Michael Miedema, MPH '13
Medical Director, Nolan Family Center for Cardiovascular Health, Minneapolis Heart Institute Foundation; Director of Cardiovascular Prevention, Minneapolis Heart Institute; Senior Consulting Cardiologist, Minneapolis Heart Institute; Clinical Investigator, Minneapolis Heart Institute Foundation, Minneapolis, MN.
Although early in his career, Michael Miedema is looking to find solutions to some of the cardiovascular world’s longstanding challenges, such as uncovering the most effective methods for cardiovascular risk assessment, the appropriate use of cardiovascular preventive medications, and the optimal lifestyle behaviors to maintain ideal cardiovascular health.
Miedema helped establish and serves as the Medical Director for the Nolan Family Center for Cardiovascular Health at the Minneapolis Heart Institute Foundation in Minnesota. As someone who grew up in rural Minnesota, Miedema has paid particular attention in his practice to individuals who reside in underserved rural areas.
He is an active physician leader in the ongoing Heart of New Ulm Project, a population-based program aimed at reducing cardiovascular risk factors and cardiovascular disease through interventions in communities, workplaces, and clinics in rural New Ulm, MN.
Another interest of Miedema’s is sharing his passion and knowledge with others, in as many ways as he can. He has authored or co-authored more than 100 peer-reviewed manuscripts, serves as an active investigator for randomized trials focused on cardiovascular health, has led dozens of presentations on heart health to patients, providers, and communities, and is an associate editor of educational content for the American College of Cardiology’s website. He also runs a fellowship in cardiovascular prevention at the Nolan Family Center for Cardiovascular Health, training and educating the next generation of prevention experts.
Through it all, Miedema is known for the utmost kindness he shows to others—including, but not limited to, his patients and their families, nurses, staff members, and trainees.
Public Health Innovator Award
The Public Health Innovator Award recognizes a significant innovative contribution to public health made by a distinguished graduate of the School.
Diagaunet Dodie, MPH '14
CEO, Innovative Healthcare Solutions. Abidjan, Cote d’Ivoire
A native of the Ivory Coast studying in the U.S., Diagaunet Dodie returned home in 2019 when his father’s health condition worsened. Arriving home, Dodie witnessed the consequences of illegal blood trafficking in his country which prices out vulnerable populations, when he needed to find blood bags for his father and was only able to because of his status as a doctor.
Seeing how unfair it was that others were unable to gain access, he set off on a mission to tackle the nation’s blood shortage problem through his company, Innovative Healthcare Solutions (IHS). IHS has made great strides in bringing visibility to the nation’s blood shortage problem.
In 2021, Dodie persuaded the national blood bank to partner with IHS to improve its performance. He secured financing from the World Bank to learn more about the nation’s blood collection and distribution systems. Dodie and his team traveled to 35 cities, gaining a better understanding of underlying issues and the resulting tragedies, while simultaneously raising public awareness. The work was featured internationally, in outlets like Le Monde, a French newsletter, and Voice of America, an international multimedia broadcaster.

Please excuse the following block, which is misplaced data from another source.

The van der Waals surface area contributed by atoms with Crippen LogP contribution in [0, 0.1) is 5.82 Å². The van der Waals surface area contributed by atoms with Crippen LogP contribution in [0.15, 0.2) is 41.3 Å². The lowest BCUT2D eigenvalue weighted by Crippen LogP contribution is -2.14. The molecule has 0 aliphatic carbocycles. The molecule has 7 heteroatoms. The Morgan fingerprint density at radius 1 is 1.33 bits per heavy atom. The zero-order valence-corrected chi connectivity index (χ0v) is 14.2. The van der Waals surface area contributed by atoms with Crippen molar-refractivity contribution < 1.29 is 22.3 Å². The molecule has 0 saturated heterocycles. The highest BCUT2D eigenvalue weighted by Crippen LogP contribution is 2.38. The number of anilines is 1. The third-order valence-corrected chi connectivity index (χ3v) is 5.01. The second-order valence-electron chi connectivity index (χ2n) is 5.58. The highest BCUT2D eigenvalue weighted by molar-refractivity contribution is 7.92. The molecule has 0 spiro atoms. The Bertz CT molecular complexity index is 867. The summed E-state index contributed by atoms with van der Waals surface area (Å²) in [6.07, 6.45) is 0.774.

And, in 2022, in the face of mounting local and global pressure, the Ivorian government dropped the price of a blood bag, which previously ran as high as $150, to $6. Dodie’s hope is that one day, no more Ivorians lose their lives from lack of access to blood. He says, “I do all this for my people, but also in memory of my late father.”
Leadership Award in Public Health Practice
The Leadership Award in Public Health Practice recognizes a graduate who has been an outstanding example of effective leadership in the practice of public health, in the public or private sphere.
Thumbi Ndung'u, PhD '01
Director for Basic and Translational Science at the Africa Health Research Institute (AHRI) in Durban, South Africa; Program Director for the Sub-Saharan African Network for TB/HIV Research Excellence (SANTHE); Professor of Infectious Diseases at University College London; Director of the University of KwaZulu-Natal’s HIV Pathogenesis Programme; Associate Member of the Ragon Institute; and Adjunct Professor of Immunology and Infectious Diseases at the Harvard T.H. Chan School of Public Health. Co-chair of the International AIDS Society (IAS) Towards an HIV Cure Advisory Board. Durban, South Africa.
At the heart of Thumbi Ndung’u’s outstanding scientific leadership is a lifelong enthusiasm for innovation.
Ndung’u holds a veterinary medicine degree from the University of Nairobi and a doctorate degree from Harvard Chan School, where he received the Edgar Haber Award for “outstanding, original, and creative thesis work that makes a fundamental contribution to the understanding of a biological problem important to public health.” He is also a recipient of the South African Medical Research Council Gold Scientific Achievement Award, which recognizes “senior scientists who have made seminal scientific contributions that have impacted on the health of people” and is the 2023 recipient of the KT Jeang Retrovirology Prize which is awarded annually for “outstanding contributions to the field of Retrovirology.”
His vast medical knowledge, teaching skills, and ability to think creatively have been passed on to the dozens of students and postdoctoral researchers he has mentored and inspired, and through more than 200 papers in peer-reviewed journals in the fields of immunology and virology.
Now director for basic and translational science at the Africa Health Research Institute in Durban, South Africa, Ndung’u’s career contributions in HIV and TB research have advanced and deepened the pursuit of vaccine and immune-based cure strategies. His multidisciplinary studies link immunology to virology and offer a platform for clinical interventions toward cure and eradication strategies that have the power to positively change the trajectory of countless public health issues.